Friday 3rd June 2016 was a sad day for Boxing, sport and mankind as the great Muhammad Ali passed away aged 74 years old.
The three-time heavyweight world champion, Olympic gold medalist and much proclaimed greatest boxer of all-time became much bigger than the sport. He was an iconic figure that inspired millions and his words of wisdom will be forever remembered and repeated.
In this special article, Boxing Science will pay tribute to Ali by reflecting on some of his famous quotes, and make interpretations so boxers, coaches and sport science practitioners can learn to inspire their own careers.
Prepare to be a Champion
Boxing is a unique sport that requires weeks and months of training for such a short competition, with most professional boxers competing less than 6 times per year.
In this quote, Ali highlights the fact that it takes more than just one great performance on the night to be successful. The result of a boxing match is determined in your training camp, requiring hard work and the correct preparation to win the fight.
But preparation is not just training hard. You need to prepare in many different ways, from something as big as a periodised training program to a small, everyday activity such as packing your recovery drink in your gym bag.
The things you have to do be prepared can be very easy to do by yourself or make sure you have a solid team around you. All of these factors take zero talent, so there are no excuses for having poor preparation.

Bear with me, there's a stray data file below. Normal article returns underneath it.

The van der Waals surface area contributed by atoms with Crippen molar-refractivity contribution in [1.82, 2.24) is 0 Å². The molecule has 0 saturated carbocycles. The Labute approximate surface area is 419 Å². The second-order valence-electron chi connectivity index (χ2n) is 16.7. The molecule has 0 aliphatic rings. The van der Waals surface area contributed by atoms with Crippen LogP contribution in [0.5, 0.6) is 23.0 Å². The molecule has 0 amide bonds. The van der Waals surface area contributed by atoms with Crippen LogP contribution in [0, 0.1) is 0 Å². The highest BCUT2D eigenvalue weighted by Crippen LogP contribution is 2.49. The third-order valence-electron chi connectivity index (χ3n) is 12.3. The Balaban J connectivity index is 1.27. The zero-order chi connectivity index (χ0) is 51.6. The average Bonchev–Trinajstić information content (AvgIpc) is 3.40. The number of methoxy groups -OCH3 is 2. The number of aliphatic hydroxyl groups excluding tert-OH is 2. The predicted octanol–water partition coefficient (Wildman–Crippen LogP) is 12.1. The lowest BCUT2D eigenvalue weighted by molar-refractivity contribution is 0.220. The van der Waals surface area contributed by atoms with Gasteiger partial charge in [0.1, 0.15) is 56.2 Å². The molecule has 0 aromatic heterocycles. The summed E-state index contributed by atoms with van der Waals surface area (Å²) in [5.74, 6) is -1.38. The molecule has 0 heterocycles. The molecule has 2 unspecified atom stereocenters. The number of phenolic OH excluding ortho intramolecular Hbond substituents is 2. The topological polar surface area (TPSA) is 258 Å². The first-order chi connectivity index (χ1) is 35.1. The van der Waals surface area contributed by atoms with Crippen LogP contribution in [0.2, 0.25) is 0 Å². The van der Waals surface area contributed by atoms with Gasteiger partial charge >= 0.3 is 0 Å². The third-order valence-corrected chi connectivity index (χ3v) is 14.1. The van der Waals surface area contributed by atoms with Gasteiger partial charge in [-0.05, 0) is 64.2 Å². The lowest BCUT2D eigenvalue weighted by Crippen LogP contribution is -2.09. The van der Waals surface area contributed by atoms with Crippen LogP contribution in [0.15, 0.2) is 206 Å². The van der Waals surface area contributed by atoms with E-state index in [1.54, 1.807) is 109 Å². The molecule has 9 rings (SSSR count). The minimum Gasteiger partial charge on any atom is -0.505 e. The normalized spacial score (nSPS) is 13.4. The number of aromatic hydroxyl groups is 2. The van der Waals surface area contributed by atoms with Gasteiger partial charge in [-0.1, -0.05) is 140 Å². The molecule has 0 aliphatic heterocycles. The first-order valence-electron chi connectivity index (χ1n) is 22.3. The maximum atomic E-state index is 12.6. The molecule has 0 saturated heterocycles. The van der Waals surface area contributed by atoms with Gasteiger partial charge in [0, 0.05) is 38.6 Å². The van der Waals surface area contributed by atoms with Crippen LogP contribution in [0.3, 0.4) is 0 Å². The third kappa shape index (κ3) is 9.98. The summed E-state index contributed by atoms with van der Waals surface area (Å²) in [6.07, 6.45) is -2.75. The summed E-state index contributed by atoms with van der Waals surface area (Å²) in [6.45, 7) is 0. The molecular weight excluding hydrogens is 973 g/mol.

CLICK HERE to read: Prepare to be a Champion
Motivation Dips – Commitment Remains Consistent!
Muhammad Ali’s quotes are often used to increase Motivation. Motivation is a really complexed subject that is difficult to train, increase and maintain. Athletes have different goals and aspirations, and some are more motivated than others to reach them.
Ever lose motivation sometimes? Get the feeling of ‘Can’t be bothered today’? or even wanting to quit?
Don’t worry, this is a natural occurrence that even the best suffer from dips in motivation. We can’t control this, however, we can control our commitment.
Commitment is what keeps you moving when you have a dip in your motivation. You show grit and determination to keep working towards your goal. If commitment dips with motivation, it will set you back.
Remain committed whilst your motivation dips, then you will reach your goals.
Motivation vs. Commitment. One starts you on a path, the other gets you to the end of it. What are you committed to? pic.twitter.com/P4aN2X0cUp
— Rory Mack (@RoryJMack) March 13, 2014
Since Muhammad Ali’s time as a boxer, sport science has been introduced and boxing training has progressed significantly, so reading this quote shouldn’t inspire boxers to do thousands of sit-ups until exhaustion.
However, we can make interpretations from this Ali quote to apply to different training methods. At Boxing Science, we are a big believer in optimal training targeting specific adaptations for strength, speed and fitness.
For these improvements in fitness to take place, we have to push the body to achieve adequate stress to induce physical adaptations.
Different adaptations require appropriate volumes amd intensities, as well as clever programming to push the body and help it recover. If these aren’t put in place, we could risk training in no man’s land and not achieving optimal results.